A combination of seven healthy lifestyle habits including sleeping seven to nine hours daily, exercising regularly and having frequent social contact was associated with a lower risk of dementia in people with type 2 diabetes, according to a study published in the September 14, 2022, online issue of Neurology®, the medical journal of the American Academy of Neurology.
“Type 2 diabetes is a worldwide epidemic that affects one in 10 adults, and having diabetes is known to increase a person’s risk of developing dementia,” said study author Yingli Lu, MD, PhD, of Shanghai Jiao Tong University School of Medicine in China. “We investigated whether a broad combination of healthy lifestyle habits could offset that dementia risk and found that people with diabetes who incorporated seven healthy lifestyle habits into their lives had a lower risk of dementia than people with diabetes who did not lead healthy lives.”
For the study, researchers looked at a health care database in the United Kingdom and identified 167,946 people 60 or older with and without diabetes who did not have dementia at the start of the study. Participants completed health questionnaires, provided physical measurements and gave blood samples.
For each participant, researchers calculated a healthy lifestyle score of zero to seven, with one point for each of seven healthy habits. Habits included no current smoking, moderate alcohol consumption of up to one drink a day for women and up to two a day for men, regular weekly physical activity of at least 2.5 hours of moderate exercise or 75 minutes of vigorous exercise, and seven to nine hours of sleep daily. Another factor was a healthy diet including more fruits, vegetables, whole grains and fish and fewer refined grains, processed and unprocessed meats. The final habits were being less sedentary, which was defined as watching television less than four hours a day, and frequent social contact, which was defined as living with others, gathering with friends or family at least once a month and participating in social activities at least once a week or more often.
Researchers followed participants for an average of 12 years. During that time, 4,351 people developed dementia. A total of 4% of the people followed only zero to two of the healthy habits, 11% followed three, 22% followed four, 30% followed five, 24% followed six and 9% followed all seven.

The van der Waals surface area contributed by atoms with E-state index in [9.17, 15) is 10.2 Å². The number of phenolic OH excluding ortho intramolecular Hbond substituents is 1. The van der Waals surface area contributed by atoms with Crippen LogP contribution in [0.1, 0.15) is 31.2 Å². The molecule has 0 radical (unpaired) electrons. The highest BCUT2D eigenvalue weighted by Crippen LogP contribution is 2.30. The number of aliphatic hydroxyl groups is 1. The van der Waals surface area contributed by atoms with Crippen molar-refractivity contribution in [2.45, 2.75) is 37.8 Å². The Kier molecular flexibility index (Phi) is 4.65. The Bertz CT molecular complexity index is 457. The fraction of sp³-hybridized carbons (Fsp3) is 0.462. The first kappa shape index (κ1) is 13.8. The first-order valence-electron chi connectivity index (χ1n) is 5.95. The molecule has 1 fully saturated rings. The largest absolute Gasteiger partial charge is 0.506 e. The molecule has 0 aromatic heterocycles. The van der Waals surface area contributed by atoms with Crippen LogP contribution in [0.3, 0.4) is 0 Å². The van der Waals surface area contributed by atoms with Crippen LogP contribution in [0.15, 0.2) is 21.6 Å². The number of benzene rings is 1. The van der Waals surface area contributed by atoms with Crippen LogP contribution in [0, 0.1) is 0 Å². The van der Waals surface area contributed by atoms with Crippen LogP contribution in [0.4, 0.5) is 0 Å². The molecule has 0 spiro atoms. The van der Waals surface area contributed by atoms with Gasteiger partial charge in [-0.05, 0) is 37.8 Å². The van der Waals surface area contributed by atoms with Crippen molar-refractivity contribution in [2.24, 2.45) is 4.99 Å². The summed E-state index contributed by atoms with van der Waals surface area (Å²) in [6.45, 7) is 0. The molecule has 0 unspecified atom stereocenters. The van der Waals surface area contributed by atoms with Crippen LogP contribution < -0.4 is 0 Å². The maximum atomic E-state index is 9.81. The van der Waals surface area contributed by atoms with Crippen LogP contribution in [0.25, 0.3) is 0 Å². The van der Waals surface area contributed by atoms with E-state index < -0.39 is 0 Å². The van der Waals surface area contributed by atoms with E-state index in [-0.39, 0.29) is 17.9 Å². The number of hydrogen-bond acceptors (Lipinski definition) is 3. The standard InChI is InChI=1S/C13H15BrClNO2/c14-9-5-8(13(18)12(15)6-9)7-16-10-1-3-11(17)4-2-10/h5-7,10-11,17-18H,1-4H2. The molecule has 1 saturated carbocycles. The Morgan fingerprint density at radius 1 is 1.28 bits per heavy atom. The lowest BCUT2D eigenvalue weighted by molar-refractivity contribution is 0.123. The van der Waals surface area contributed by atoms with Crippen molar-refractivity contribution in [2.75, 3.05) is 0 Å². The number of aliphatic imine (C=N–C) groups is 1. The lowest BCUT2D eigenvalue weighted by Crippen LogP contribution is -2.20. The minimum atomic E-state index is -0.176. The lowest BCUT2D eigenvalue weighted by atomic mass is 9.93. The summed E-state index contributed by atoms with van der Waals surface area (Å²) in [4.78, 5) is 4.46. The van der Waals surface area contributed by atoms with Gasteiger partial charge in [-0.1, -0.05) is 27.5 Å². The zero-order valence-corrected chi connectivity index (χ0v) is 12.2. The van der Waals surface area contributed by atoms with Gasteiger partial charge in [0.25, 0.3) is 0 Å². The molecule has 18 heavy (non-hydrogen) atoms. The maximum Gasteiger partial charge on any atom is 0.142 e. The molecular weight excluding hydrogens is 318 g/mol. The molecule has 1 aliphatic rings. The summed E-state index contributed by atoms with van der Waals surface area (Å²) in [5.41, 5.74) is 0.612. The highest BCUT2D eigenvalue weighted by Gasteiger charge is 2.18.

People with diabetes who followed two or fewer of the seven healthy habits were four times more likely to develop dementia than people without diabetes who followed all seven healthy habits. People with diabetes who followed all of the habits were 74% more likely to develop dementia than those without diabetes who followed all the habits.
For people with diabetes who followed all the habits, there were 21 cases of dementia for 7,474 person years or 0.28%. Person-years represent both the number of people in the study and the amount of time each person spends in the study. For people with diabetes who followed only two or fewer habits, there were 72 cases of dementia for 10,380 person years or 0.69%. After adjusting for factors like age, education and ethnicity, people who followed all the habits had a 54% lower risk of dementia than those who followed two or fewer. Each additional healthy habit people followed was associated with an 11% decreased risk of dementia. The association between healthy lifestyle score and dementia risk was not affected by medications people took or how well they controlled their blood sugar.
“Our research shows that for people with type 2 diabetes, the risk of dementia may be greatly reduced by living a healthier lifestyle,” Lu said. “Doctors and other medical professionals who treat people with diabetes should consider recommending lifestyle changes to their patients. Such changes may not only improve overall health, but also contribute to prevention or delayed onset of dementia in people with diabetes.”
A limitation of the study was that people reported on their lifestyle habits and may not have remembered all details accurately. Lifestyle changes over time were also not captured.
The study was funded by the National Natural Science Foundation of China, Shanghai Ninth People’s Hospital of Shanghai Jiao Tong University School of Medicine and other funders.